They are versed in various forms of psychotherapy and counseling including clinical practice, therapist training, the care of the terminally ill, and in the practice of Tibetan, Zen, Vipassana and Pure Land Buddhism. Epstein gives readers a deeply personal look into his life, thoughts, fears, and hopes, while detailing the influences that have shaped his worldview. Our students are drawn from within the United Kingdom, the European Union and from around the world. What we do seek to imbue through our trainings is a capacity for contemplative enquiry, offering trainees opportunities for the cultivation of embodied awareness and empathetic enquiry in relationship.
They are thus well grounded in Buddhism as well as western psychology and counselling theory. The Buddha seems to allude to psychology when stating: “In this one fathom-long living body with perceptions and thoughts lays the world, the arising and cessation of the world” (Rohitassa Sutta).
Cross-cultural interaction occurs not only between the two disciplines of Buddhist and psychotherapeutic practice (involving various schools and approaches within each) but also across geographical and ethnic boundaries, within the practitioner him- or herself. Inspiring in its honesty and humility, Going on Being is a compassionate, brilliant look at how uniting the worlds of psyche and spirit can lead to a new way of seeing reality. Theoretical presentations are well grounded in practice examples and in practical experimentation. He also endorsed “ennobling friendship” (kalyanamitra), which parallels the therapist’s collaborative practice, in pursuing his Middle Way. The programme's real value is both in its unique content and in its style of teaching. It offers a learning community where co-operative experimentation and enquiry are valued and the process approach integrates experiential, spiritual and cognitive learning. This implies a relational perspective that is keen on the mindfulness of karmic speech whenever targeting views, living and efforts in the framework of eventually transforming karmic intention and action. This is illustrated by a case example detailing the construction of wholesome karma as rational cognitions and functional behaviours.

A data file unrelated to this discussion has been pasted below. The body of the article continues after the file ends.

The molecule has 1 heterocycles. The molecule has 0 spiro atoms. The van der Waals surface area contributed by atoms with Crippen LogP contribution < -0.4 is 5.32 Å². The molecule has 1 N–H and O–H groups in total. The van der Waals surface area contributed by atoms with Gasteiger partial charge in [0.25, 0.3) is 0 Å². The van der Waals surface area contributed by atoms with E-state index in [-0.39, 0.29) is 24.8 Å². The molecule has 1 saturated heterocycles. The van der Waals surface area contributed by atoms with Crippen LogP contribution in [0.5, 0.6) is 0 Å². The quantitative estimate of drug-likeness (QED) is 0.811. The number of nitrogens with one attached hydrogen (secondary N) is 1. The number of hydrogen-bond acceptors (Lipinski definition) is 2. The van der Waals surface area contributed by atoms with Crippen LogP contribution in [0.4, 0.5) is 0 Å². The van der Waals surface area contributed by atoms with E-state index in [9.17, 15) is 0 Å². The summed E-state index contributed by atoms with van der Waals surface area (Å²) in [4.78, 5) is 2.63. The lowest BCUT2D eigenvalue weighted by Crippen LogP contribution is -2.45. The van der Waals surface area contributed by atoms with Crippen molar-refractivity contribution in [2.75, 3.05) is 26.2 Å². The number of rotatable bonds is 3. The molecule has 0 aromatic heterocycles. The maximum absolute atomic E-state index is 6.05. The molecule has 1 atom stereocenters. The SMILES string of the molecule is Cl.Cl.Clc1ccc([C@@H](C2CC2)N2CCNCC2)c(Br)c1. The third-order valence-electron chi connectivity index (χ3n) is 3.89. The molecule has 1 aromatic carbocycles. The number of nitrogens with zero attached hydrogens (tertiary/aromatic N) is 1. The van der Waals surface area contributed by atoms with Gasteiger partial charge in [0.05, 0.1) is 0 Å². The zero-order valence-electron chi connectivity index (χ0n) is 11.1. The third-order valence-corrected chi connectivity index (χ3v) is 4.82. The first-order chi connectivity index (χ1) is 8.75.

Students are encouraged to develop their own integration of theory and practice and to challenge pre-conceptions.


Calling himself kammavadin, one may assume that the Buddha’s main practice was transforming karma, implying that he dealt with changing action and motivation (hetu).
Karmic sequences run parallel to the centrepiece used in Cognitive-Behaviour Therapy which implies that the two methodologies of change overlap considerably. This is not a one method course, and dialogue is encouraged within the parameters of the Buddhist paradigm.